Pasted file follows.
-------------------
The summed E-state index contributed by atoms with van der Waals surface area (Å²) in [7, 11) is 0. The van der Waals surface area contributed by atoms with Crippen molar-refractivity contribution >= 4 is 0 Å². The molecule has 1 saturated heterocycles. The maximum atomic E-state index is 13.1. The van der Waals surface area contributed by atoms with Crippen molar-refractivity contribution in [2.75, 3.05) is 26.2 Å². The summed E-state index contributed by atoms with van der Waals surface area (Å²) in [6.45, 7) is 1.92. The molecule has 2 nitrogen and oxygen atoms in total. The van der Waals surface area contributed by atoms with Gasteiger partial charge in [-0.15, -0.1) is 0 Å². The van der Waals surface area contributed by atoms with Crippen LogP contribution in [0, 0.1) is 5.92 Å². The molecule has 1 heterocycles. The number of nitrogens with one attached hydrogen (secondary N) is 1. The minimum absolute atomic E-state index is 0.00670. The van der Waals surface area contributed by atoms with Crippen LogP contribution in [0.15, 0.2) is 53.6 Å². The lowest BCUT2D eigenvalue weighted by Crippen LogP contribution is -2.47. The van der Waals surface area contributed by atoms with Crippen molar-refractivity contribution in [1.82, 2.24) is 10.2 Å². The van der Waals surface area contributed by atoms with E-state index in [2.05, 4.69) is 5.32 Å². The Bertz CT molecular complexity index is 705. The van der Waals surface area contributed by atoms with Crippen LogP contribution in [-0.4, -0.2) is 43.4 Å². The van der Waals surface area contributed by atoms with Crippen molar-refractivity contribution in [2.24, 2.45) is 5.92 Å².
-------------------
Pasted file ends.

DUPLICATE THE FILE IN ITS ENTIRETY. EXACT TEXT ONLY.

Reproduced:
The summed E-state index contributed by atoms with van der Waals surface area (Å²) in [7, 11) is 0. The van der Waals surface area contributed by atoms with Crippen molar-refractivity contribution >= 4 is 0 Å². The molecule has 1 saturated heterocycles. The maximum atomic E-state index is 13.1. The van der Waals surface area contributed by atoms with Crippen molar-refractivity contribution in [2.75, 3.05) is 26.2 Å². The summed E-state index contributed by atoms with van der Waals surface area (Å²) in [6.45, 7) is 1.92. The molecule has 2 nitrogen and oxygen atoms in total. The van der Waals surface area contributed by atoms with Gasteiger partial charge in [-0.15, -0.1) is 0 Å². The van der Waals surface area contributed by atoms with Crippen LogP contribution in [0, 0.1) is 5.92 Å². The molecule has 1 heterocycles. The number of nitrogens with one attached hydrogen (secondary N) is 1. The minimum absolute atomic E-state index is 0.00670. The van der Waals surface area contributed by atoms with Crippen LogP contribution in [0.15, 0.2) is 53.6 Å². The lowest BCUT2D eigenvalue weighted by Crippen LogP contribution is -2.47. The van der Waals surface area contributed by atoms with Crippen molar-refractivity contribution in [1.82, 2.24) is 10.2 Å². The van der Waals surface area contributed by atoms with E-state index in [2.05, 4.69) is 5.32 Å². The Bertz CT molecular complexity index is 705. The van der Waals surface area contributed by atoms with Crippen LogP contribution in [-0.4, -0.2) is 43.4 Å². The van der Waals surface area contributed by atoms with Crippen molar-refractivity contribution in [2.24, 2.45) is 5.92 Å².